Whenever my mother would visit, the first thing we did was to sit her down and hand her a gin and tonic. You might say it was the family's signature cocktail, since even before I had been introduced to the joys of a good gin, my father had instructed me in the art of making a decent gin and tonic.
To wit: a glass two-thirds full of ice, two fingers of clear-as-an-icy-mountain stream gin poured over said ice, then fill with tonic—whether plain or artisanal, it made no difference. A final touch was a wedge of lime squeezed over the top and dropped into the glass. A brief stir with a cocktail spoon (or even a finger—the alcohol would vanquish any germ that dared intrude) and it was done. No recipe, no finicky measuring of ingredients. Just gin, tonic and lime over ice was all that was required.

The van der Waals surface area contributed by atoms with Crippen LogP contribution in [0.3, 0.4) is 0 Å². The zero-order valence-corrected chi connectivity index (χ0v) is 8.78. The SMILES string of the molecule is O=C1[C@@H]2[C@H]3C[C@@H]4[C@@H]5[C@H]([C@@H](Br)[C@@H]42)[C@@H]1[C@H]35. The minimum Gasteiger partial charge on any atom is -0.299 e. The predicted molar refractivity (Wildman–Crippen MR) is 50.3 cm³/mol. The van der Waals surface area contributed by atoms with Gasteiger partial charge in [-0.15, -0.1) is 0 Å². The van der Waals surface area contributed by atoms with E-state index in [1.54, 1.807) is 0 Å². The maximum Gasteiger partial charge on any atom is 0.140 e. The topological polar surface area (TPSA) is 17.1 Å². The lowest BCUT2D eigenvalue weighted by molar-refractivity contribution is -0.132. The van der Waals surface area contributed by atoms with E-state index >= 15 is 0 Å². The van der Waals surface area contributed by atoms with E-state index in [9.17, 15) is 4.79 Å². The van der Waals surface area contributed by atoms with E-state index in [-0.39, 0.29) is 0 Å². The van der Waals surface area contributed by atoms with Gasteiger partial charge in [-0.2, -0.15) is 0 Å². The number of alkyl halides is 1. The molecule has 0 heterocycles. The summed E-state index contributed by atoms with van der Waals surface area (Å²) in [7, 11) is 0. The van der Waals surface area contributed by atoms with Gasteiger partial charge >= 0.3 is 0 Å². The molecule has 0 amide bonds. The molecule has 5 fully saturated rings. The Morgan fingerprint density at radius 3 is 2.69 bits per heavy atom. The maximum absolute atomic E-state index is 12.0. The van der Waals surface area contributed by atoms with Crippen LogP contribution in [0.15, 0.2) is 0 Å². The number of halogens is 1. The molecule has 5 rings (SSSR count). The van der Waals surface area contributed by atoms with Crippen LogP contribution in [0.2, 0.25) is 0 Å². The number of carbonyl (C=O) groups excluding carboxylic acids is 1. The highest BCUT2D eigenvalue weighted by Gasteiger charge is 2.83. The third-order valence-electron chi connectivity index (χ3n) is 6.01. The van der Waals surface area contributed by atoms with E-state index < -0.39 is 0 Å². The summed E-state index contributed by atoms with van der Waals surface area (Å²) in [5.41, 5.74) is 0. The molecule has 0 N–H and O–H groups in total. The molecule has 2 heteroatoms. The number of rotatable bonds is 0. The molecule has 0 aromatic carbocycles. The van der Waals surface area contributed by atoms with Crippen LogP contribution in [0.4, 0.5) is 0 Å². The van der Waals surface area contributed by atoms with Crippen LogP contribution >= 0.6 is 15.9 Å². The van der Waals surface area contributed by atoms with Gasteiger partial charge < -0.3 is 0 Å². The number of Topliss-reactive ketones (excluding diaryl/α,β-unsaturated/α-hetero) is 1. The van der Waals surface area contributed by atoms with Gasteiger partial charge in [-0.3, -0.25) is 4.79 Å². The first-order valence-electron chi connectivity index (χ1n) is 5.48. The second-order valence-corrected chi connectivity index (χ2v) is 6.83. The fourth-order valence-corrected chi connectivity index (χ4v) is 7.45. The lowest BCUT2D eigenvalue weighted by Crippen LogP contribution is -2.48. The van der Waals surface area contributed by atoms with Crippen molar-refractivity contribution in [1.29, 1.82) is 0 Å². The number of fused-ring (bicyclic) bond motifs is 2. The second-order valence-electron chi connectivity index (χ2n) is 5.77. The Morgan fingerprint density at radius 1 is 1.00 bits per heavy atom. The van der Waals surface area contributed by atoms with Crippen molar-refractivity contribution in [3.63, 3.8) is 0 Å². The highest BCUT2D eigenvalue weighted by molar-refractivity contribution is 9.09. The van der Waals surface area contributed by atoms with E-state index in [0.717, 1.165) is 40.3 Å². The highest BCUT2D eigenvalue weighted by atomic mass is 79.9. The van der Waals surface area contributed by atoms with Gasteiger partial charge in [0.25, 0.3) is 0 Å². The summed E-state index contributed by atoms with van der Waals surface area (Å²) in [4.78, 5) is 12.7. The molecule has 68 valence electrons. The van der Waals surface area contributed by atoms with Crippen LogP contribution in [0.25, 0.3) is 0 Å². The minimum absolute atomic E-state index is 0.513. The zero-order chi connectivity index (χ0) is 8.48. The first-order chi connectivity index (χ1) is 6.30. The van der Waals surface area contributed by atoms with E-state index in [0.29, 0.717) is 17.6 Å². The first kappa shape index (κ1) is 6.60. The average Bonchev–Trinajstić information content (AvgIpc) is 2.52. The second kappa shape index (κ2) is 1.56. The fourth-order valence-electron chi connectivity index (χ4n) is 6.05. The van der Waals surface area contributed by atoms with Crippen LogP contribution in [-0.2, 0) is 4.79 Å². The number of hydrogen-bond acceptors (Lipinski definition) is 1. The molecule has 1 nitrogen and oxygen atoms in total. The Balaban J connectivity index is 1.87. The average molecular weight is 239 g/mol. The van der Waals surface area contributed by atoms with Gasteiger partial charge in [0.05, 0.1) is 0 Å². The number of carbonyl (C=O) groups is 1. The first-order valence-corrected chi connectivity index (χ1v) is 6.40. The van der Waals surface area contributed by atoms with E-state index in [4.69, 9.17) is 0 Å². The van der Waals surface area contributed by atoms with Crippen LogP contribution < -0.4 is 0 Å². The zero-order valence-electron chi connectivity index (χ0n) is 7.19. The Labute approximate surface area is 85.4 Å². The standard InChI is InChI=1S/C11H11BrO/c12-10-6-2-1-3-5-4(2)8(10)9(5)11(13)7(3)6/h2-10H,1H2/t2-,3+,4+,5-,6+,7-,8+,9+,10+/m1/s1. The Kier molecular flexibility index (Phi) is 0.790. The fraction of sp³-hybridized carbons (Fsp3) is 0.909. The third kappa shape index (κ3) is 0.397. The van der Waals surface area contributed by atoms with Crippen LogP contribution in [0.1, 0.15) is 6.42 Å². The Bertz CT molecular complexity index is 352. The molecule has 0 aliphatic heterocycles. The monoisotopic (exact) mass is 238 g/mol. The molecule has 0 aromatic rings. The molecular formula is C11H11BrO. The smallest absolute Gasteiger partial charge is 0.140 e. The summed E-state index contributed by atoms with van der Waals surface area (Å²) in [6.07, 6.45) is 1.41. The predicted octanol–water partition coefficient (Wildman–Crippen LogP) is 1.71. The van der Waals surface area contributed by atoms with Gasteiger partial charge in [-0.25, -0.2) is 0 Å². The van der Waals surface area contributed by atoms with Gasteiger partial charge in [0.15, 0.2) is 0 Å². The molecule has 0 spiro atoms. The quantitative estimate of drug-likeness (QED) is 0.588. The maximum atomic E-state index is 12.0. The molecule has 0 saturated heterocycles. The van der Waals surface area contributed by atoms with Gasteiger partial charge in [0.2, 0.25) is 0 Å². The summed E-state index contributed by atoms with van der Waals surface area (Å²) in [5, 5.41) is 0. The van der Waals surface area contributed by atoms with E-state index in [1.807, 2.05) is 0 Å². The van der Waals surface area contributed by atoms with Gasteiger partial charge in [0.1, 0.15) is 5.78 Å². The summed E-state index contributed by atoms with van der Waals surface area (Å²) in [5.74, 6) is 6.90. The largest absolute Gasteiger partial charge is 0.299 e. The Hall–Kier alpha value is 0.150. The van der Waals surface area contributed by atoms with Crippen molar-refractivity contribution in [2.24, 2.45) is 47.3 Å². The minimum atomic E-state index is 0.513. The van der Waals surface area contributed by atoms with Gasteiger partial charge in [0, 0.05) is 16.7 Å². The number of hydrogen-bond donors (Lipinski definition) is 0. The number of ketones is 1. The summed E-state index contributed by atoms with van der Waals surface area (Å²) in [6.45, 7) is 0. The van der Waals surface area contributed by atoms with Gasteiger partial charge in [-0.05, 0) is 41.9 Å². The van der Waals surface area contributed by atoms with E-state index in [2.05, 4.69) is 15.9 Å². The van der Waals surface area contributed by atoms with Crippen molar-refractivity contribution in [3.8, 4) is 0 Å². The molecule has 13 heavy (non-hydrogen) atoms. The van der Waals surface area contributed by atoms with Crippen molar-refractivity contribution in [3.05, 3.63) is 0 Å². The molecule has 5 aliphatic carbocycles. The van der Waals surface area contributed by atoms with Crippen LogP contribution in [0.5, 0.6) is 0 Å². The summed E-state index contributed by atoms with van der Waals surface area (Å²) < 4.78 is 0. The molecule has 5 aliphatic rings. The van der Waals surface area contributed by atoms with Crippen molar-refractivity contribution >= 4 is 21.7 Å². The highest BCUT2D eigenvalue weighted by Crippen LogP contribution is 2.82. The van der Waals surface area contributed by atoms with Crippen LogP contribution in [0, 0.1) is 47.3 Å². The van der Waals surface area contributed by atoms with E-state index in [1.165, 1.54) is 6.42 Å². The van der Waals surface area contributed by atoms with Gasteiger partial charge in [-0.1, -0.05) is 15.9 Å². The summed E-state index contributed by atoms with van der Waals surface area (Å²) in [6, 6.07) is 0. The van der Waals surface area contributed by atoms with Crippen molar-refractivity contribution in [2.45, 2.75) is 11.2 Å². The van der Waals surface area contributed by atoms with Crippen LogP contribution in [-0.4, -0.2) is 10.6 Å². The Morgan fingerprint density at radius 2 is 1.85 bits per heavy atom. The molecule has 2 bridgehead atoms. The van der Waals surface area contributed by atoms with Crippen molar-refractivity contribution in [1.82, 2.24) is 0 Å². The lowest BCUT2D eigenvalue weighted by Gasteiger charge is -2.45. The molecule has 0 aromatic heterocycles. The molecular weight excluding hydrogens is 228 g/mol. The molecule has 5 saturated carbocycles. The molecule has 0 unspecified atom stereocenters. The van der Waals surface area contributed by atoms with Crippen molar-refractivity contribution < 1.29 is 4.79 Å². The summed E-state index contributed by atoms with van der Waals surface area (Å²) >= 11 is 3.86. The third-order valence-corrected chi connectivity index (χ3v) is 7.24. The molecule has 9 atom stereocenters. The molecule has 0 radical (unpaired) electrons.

Some of the aunties preferred a little less gin, a little more tonic—that was fine. Some uncles may have tipped a splash more gin in the mix; no shame there, either. Ratios of two parts gin to five parts tonic may be touted by rules-bound aficonados, but in our family a perfect gin and tonic was always a personal matter, a ratio determined when the complex variables of mood, external and internal temperature, maybe even altitude (who knows?) came into play.
The one rule that always applied? Sip and enjoy.
Classic Gin and Tonic
Fill glass 3/4 full of ice. Pour in two fingers of gin. Fill with tonic. Squeeze lime wedge over top and drop it in the glass. Briefly stir to combine.
Elderflower Gin and Tonic
1 to 1 1/2 cocktail spoons elderflower syrup (equivalent to 1 to 1 1/2 tsp.)
Fill glass 3/4 full of ice. Pour in two fingers of gin and add elderflower syrup. Fill with tonic. Squeeze lime wedge over top and drop it in the glass. Briefly stir to combine